Divorced from its singular context, Comey's condition is somewhat typical of the wandering urgency with which many presidential critics are approaching the 2020 election. Last year's season of midterm activism has given way to a long electoral winter of Democratic primary skirmishes and an emphasis on just a few early-voting states, leaving Trump opponents to wrestle with how to contribute amid a gush of executive outrages they feel powerless to counteract.
Lawmakers can impeach. Whistleblowers whistle-blow. What of the private citizen, determined to live publicly?
"It's hard for people who've had a lot of power to come to terms with the fact that there's actually very little you can do when you're not a candidate," said Jennifer Palmieri, a former top aide to Clinton. "Or the FBI director."
While short on formal authority, Comey has suffered no deficiency of platforms. He says he has signed a contract to write opinion pieces for The Washington Post. He is the subject of an upcoming miniseries, starring Jeff Daniels as Comey, based on his best-selling memoir. He travels the country giving speeches on ethical leadership, mixing pro bono appearances on college campuses with paid bookings that command a six-figure fee. ("It's a lot!" Comey enthused, while declining to name his precise rate. "Seriously, it's crazy.")
Over nearly two hours last month at his Northern Virginia home, whose coordinates he prefers not to publicise given the president's affection for lathering up supporters with tales of "Leakin' Lyin' James Comey," the former FBI director could register as a spindly contradiction. He is at once a just-the-facts lawman and a prodigious feeler of feelings, introspective about the size of his ego and incapable of suppressing it entirely.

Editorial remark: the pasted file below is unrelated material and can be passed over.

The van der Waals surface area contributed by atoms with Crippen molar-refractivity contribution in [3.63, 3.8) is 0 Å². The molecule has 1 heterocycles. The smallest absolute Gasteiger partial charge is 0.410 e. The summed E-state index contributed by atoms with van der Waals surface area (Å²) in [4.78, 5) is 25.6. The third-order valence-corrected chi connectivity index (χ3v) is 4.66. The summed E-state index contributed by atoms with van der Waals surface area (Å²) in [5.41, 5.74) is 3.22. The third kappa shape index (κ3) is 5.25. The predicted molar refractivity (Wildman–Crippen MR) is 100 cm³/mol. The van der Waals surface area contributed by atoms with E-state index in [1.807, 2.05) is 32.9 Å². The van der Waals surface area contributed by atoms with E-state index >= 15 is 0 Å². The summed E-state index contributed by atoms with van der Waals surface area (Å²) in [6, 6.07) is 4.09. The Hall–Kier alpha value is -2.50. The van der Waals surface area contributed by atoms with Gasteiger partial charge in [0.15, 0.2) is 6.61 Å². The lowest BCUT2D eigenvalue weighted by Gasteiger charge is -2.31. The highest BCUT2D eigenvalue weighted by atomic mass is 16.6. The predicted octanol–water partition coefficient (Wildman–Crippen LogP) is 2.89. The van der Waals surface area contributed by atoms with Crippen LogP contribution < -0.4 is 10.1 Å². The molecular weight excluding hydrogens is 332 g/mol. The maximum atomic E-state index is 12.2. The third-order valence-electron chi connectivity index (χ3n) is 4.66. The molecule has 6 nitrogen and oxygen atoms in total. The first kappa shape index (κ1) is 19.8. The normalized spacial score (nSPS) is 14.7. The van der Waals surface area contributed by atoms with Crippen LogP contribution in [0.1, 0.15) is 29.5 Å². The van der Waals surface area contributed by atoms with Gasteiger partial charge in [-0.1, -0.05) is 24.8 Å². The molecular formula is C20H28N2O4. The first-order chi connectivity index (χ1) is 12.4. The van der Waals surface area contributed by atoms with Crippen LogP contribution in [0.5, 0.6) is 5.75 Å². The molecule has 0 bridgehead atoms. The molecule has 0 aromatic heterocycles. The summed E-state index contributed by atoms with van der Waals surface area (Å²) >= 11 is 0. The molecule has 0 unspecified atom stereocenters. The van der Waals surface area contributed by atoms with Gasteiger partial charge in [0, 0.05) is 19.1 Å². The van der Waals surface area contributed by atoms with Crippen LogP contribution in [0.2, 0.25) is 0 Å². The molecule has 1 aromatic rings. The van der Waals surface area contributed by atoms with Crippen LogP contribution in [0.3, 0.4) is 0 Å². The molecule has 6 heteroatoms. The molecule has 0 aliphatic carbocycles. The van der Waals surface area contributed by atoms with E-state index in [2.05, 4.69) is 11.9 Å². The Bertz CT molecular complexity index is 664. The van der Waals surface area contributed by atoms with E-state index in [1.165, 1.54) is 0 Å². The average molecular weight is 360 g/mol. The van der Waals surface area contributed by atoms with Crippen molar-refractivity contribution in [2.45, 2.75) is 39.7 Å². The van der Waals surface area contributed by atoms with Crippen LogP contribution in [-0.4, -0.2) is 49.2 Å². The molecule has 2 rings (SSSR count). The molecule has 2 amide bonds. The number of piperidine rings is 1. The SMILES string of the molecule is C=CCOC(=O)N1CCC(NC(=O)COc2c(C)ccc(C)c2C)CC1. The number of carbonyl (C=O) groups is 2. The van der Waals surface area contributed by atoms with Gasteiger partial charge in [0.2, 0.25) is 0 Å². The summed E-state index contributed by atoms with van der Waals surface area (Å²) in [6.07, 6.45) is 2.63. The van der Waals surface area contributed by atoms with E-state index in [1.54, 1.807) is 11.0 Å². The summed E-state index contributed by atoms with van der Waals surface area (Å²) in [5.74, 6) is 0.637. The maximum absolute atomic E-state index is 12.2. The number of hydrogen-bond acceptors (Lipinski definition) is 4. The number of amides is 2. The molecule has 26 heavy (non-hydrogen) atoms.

He says he is "not that important in the great sweep of American history" but believes his firsthand view into the president's psyche can offer uncommon value to the anti-Trump movement. He can hold forth in one breath on the humbling task of bird-feeder maintenance and in another invoke the teachings of the theologian Reinhold Niebuhr. He says "dude" a lot.
At times, Comey can sound as if he is suggesting that the Twitter account from which he slings grave warnings and measured hope ("This country is so much better than this president") is yoked to the health of the nation.
"I have a fantasy about on January 21, 2021, deleting my Twitter and moving on to something else," he said. "But until then, I can't."
Closure has eluded some of his audiences, too. They lard Comey's public events with skeptical questions about his choices in 2016. The Justice Department's inspector general has lashed Comey for "insubordinate" conduct during that period, accusing him of breaking with longstanding policy by publicly discussing an investigation into Clinton's use of a private email server, including in a letter to Congress less than two weeks before the election.